One of the primary jobs of the governors is to take care that the laws are faithfully executed. However, governors cannot do the work of carrying out state laws on their own. Instead, in each of the states, thousands of officials—some elected, some hired, and others appointed, comprise the executive branch. It is the job of these public officials to assist the governors in implementing state law. The executive branch is typically referred to as the bureaucracy. Though the word bureaucracy is often associated with inefficiency and incompetence in the minds of outside observers, the reality is that state bureaucracies typically do a remarkable job of putting the laws passed by the legis1ature and governors into action. The general term bureaucracy signifies a method of organizing complex institutions. It has two features: a hierarchical organization and a division of labor. While many entities, both public and private, are bureaucratic in nature, the term bureaucracy typically refers to the branch of government in charge of implementing or executing the laws.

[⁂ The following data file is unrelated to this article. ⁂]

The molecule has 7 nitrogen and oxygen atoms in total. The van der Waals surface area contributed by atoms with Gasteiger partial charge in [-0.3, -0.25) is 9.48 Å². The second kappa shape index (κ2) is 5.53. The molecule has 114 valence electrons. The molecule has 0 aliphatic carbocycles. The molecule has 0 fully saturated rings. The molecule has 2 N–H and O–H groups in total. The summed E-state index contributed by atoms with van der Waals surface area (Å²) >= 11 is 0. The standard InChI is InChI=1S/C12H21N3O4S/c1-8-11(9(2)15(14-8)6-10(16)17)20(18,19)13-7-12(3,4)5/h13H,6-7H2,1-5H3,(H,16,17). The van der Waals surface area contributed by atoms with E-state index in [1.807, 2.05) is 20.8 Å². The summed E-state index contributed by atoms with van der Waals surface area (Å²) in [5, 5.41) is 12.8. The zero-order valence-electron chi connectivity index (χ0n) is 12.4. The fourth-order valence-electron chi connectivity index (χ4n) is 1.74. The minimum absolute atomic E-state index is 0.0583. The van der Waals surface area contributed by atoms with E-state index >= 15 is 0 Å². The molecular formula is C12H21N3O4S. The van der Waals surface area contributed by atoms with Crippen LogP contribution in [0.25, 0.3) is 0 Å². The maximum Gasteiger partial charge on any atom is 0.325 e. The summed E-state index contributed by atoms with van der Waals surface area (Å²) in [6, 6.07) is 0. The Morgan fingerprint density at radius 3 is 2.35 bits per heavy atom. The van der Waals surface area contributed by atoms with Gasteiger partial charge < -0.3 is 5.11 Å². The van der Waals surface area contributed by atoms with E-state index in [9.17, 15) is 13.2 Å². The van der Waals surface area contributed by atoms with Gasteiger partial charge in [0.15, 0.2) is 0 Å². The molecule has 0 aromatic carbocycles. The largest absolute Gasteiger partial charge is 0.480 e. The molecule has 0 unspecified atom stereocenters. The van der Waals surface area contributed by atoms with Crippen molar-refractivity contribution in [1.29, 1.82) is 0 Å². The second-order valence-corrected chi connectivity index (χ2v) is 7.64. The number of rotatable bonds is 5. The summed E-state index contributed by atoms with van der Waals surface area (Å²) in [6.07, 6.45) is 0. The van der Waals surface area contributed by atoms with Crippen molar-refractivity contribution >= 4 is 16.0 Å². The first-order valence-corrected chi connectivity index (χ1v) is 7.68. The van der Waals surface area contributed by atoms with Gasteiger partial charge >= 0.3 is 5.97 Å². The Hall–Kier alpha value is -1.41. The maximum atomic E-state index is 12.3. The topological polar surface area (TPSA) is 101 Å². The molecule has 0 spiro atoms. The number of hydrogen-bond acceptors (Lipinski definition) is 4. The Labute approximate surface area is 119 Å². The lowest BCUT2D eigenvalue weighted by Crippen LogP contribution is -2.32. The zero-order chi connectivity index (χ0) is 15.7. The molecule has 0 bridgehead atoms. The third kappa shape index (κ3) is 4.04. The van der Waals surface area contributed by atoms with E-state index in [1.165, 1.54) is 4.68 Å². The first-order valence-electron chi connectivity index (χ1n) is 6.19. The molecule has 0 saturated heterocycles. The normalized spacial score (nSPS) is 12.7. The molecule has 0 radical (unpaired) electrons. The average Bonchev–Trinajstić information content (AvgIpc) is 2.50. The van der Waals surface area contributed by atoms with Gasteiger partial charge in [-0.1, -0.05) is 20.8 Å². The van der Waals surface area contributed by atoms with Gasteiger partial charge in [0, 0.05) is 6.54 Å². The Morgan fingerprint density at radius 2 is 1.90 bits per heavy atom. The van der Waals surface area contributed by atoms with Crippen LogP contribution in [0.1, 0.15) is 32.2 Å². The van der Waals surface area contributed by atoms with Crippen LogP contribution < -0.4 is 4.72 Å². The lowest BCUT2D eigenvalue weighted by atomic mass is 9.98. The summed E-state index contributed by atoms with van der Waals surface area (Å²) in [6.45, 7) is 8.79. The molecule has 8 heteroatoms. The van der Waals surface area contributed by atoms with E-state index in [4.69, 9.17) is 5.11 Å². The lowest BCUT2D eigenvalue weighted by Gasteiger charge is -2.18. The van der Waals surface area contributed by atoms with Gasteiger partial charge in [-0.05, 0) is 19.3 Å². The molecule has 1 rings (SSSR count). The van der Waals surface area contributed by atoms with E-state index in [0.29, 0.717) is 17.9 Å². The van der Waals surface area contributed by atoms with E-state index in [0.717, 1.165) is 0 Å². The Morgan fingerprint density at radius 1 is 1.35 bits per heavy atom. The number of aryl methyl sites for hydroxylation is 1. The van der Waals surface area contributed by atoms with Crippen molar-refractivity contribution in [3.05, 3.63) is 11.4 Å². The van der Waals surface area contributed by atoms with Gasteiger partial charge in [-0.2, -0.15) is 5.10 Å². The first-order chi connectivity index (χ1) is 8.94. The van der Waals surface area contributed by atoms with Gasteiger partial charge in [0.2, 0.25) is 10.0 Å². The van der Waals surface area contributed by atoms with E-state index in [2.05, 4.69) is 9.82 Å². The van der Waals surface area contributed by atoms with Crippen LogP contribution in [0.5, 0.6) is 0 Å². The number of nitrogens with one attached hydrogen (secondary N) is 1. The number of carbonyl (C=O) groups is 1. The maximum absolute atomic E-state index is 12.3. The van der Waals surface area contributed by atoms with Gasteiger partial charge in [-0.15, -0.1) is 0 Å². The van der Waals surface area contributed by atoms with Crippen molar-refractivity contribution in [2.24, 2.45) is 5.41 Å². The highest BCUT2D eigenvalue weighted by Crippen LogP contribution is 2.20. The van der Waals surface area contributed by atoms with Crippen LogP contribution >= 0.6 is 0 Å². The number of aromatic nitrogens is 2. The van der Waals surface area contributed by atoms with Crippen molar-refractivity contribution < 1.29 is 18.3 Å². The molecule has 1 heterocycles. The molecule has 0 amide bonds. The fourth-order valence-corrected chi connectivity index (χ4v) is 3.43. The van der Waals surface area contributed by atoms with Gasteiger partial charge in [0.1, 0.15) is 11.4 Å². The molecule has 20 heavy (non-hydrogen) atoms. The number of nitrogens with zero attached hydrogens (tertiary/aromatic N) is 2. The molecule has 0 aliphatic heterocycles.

There are more than 16.7 million employees of states and localities. The vast majority of these people work in the executive branch. State bureaucracies have grown steadily in the last 100 years even while the size of the federal bureaucracy has remained rather stable. The size and rate of the growth of state bureaucracies roughly matches the growth in state government responsibility. As the states undertook greater and more varied responsibilities, capacity had to be built in the executive branch to carry the work forward and actually put into action the laws passed by the legislature and the governor.

The Separation of Powers: Placing the Executive Branch in the American System